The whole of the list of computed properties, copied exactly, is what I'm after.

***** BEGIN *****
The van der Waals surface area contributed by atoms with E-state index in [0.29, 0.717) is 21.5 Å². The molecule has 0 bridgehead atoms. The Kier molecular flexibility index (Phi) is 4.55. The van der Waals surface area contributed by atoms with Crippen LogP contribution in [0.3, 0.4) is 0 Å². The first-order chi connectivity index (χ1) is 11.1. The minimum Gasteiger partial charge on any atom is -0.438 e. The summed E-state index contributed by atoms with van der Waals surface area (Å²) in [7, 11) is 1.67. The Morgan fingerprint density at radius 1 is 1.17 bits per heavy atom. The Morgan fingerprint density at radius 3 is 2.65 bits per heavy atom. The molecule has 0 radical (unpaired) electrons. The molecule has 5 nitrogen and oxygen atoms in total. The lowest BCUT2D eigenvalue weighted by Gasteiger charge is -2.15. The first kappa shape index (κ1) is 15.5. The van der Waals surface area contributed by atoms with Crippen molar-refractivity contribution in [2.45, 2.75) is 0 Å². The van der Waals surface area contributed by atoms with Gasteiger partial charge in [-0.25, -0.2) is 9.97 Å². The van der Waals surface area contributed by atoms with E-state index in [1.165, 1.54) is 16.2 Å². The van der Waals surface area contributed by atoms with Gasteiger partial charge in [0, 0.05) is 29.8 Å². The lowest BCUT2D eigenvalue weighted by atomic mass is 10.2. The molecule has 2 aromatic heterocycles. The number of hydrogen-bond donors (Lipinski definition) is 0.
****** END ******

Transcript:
The van der Waals surface area contributed by atoms with E-state index in [0.29, 0.717) is 21.5 Å². The molecule has 0 bridgehead atoms. The Kier molecular flexibility index (Phi) is 4.55. The van der Waals surface area contributed by atoms with Crippen LogP contribution in [0.3, 0.4) is 0 Å². The first-order chi connectivity index (χ1) is 11.1. The minimum Gasteiger partial charge on any atom is -0.438 e. The summed E-state index contributed by atoms with van der Waals surface area (Å²) in [7, 11) is 1.67. The Morgan fingerprint density at radius 1 is 1.17 bits per heavy atom. The Morgan fingerprint density at radius 3 is 2.65 bits per heavy atom. The molecule has 0 radical (unpaired) electrons. The molecule has 5 nitrogen and oxygen atoms in total. The lowest BCUT2D eigenvalue weighted by Gasteiger charge is -2.15. The first kappa shape index (κ1) is 15.5. The van der Waals surface area contributed by atoms with Crippen molar-refractivity contribution in [2.45, 2.75) is 0 Å². The van der Waals surface area contributed by atoms with Gasteiger partial charge in [-0.25, -0.2) is 9.97 Å². The van der Waals surface area contributed by atoms with E-state index in [1.165, 1.54) is 16.2 Å². The van der Waals surface area contributed by atoms with Gasteiger partial charge in [0, 0.05) is 29.8 Å². The lowest BCUT2D eigenvalue weighted by atomic mass is 10.2. The molecule has 2 aromatic heterocycles. The number of hydrogen-bond donors (Lipinski definition) is 0.